This is similar to Matthew, chapter 22:17, and Luke, chapter 20:22, but slightly different. These Pharisees and these Herodians tried to trick Jesus. They wanted to know what Jesus thought about the Roman tax law. Mark said that they asked him whether it was lawful to pay the poll tax to Caesar or not (ἔξεστιν δοῦναι κῆνσον Καίσαρι ἢ οὔ)? They wanted to know the practical answer about whether they should pay this tax or not (δῶμεν ἢ μὴ δῶμεν)? Rome had an annual personal census tax of one denarius, worth about $1.50 USA, not that much. However, many of the Roman tax collectors were considered sinners. As the political party of the Romans, the Herodians, and the religious Israelite Pharisees were both there. Thus, his answer might offend someone. In fact, some Jewish zealots refused to pay any civil tax to the emperor.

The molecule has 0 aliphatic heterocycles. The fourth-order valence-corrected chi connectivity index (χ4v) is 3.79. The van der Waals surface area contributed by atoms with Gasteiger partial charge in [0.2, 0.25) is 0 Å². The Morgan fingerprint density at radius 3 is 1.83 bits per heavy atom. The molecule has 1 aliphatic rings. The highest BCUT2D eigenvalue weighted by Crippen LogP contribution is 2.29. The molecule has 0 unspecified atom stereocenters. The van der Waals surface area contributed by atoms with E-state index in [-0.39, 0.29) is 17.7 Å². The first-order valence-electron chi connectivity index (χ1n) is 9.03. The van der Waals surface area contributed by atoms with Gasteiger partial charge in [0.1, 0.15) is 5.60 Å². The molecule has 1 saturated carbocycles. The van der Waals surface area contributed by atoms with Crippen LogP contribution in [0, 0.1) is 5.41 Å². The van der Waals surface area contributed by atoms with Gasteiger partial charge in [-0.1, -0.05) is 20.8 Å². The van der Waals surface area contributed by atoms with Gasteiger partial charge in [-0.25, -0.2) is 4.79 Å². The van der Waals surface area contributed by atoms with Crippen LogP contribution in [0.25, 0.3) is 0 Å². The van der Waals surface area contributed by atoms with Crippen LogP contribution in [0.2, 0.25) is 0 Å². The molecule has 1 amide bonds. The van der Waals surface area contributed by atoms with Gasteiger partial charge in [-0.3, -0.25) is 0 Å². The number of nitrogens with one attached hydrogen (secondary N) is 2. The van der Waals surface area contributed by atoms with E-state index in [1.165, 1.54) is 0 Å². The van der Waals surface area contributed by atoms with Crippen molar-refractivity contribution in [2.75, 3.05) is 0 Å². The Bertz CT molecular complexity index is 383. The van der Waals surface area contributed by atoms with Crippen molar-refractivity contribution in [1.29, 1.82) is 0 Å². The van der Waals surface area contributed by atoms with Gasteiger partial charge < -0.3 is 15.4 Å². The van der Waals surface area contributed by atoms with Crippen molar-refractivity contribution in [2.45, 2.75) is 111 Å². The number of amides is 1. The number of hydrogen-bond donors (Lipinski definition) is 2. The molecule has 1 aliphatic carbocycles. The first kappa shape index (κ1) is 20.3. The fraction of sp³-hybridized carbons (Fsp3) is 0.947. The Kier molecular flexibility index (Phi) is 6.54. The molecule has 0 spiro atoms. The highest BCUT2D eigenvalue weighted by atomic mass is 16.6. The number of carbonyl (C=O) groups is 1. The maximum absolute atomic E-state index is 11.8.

This is similar to Matthew, chapter 22:16, and Luke, chapter 20:21, almost word for word. Mark said that the Pharisees and the Herodians came and spoke to Jesus (καὶ ἐλθόντες λέγουσιν αὐτῷ). They called Jesus their teacher or rabbi (Διδάσκαλε). They said that they knew that Jesus was sincere or truthful (οἴδαμεν ὅτι ἀληθὴς), because Jesus did not show any deference to anybody (εἶ καὶ οὐ μέλει σοι περὶ οὐδενός). He did not regard people with partiality based on their appearances (οὐ γὰρ βλέπεις εἰς πρόσωπον ἀνθρώπων). Thus, Jesus taught the truthful way of God (ἀλλ’ ἐπ’ ἀληθείας τὴν ὁδὸν τοῦ Θεοῦ διδάσκεις). They were buttering him up with these flattering statements about how he was so sincere and truthful, since he had not shown any deference or partiality to anybody.